Acoustic Botany, by David Benqué, extracts Synthetic Biology and Genetic Engineering from the usual context of health care, food and environment and examines instead the role they could play in the sphere of culture and entertainment.
Acoustic Botany, the project for a "genetically engineered sound garden", seeks to find new ways of imagining the nature of tomorrow (will we still call it 'nature'?), where engineered species of plants, insects and animals interact within a composed ecosystem and create a new form of musical performance.
Benqué visited the Plant Sciences department in Cambridge, and researched botany in his own to find existing species from which to extrapolate, and the ideas for this work in progress developed from there. A few examples:
String Nut contains inside a fibrous pulp, which is eaten away by bugs engineered to chew in rhythm. They enter the fruit by the holes in the shell and remain inside until they have eating everything but the few stronger fibers. Left standing inside an empty shell, the fibers are like resonating strings. It should take a couple of days until the remaining strings finally snap and release the nut to the ground, where the seed can sprout.
Giant Speaker Lily is inspired by an actual species. The flower at the center of the 3 meter leaf captures bugs to coat them in pollen for 24 hours before it dies. During that time, the plant amplifies the vibrations of the bug through a membrane tensed over the leaf, becoming a giant monotone speaker.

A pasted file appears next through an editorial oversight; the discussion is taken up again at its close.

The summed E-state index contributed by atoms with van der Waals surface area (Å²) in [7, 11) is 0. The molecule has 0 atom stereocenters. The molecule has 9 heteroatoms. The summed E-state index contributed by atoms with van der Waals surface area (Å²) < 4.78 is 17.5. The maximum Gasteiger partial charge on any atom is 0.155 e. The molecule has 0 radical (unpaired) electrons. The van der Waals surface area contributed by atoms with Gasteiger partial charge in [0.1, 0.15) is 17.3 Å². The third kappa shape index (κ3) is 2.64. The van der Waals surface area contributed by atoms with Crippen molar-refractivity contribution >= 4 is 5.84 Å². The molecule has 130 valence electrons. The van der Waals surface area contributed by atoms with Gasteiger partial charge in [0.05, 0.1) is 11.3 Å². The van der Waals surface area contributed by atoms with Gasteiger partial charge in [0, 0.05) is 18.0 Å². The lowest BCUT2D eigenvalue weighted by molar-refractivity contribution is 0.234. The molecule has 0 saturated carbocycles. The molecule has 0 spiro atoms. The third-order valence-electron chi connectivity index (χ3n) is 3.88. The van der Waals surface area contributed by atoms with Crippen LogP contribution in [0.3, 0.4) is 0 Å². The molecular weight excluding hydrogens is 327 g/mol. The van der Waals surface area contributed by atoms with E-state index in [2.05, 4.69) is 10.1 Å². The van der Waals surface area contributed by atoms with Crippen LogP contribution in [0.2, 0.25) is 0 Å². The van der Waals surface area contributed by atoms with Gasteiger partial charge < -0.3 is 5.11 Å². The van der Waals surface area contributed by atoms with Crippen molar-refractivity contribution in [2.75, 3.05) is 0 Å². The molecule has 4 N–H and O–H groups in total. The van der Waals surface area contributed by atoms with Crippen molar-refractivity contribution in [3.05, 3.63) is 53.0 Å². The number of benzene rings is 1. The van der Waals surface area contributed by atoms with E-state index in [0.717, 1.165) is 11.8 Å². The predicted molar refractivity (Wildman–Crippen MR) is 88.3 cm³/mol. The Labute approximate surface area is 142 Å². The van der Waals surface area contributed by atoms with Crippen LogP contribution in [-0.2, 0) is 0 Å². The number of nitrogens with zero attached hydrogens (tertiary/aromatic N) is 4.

The Popping Pod Fruit is made from little capsules which fill with air and bacteria as they mature. When ready, the seed is dispersed by the explosion of the capsule. The popping season could be a carefully orchestrated over 2 months with periods of activity more intense than others.
I discovered Acoustic Botany at the Design Interactions work in progress show, Royal College of Art, London. I'm looking forward to see how his ideas will grow until the Summer show at the RCA: "This is indeed one of the projects I will be developing for the final show," explains Benqué. "I aim to make it more of an experience, with sound and bigger models, to engage the audience more directly. I would also like to have a small book with diagrams and illustrations, going into more detail about the different species, as well as the ecosystem that ties them together."
The designer imagines that the soundtrack would be more composed and harmonic than the nature sounds we know, but it wouldn't be as controlled as 'music' either because of the unknown factors that plant growth almost inevitably brings.
All images courtesy David Benqué.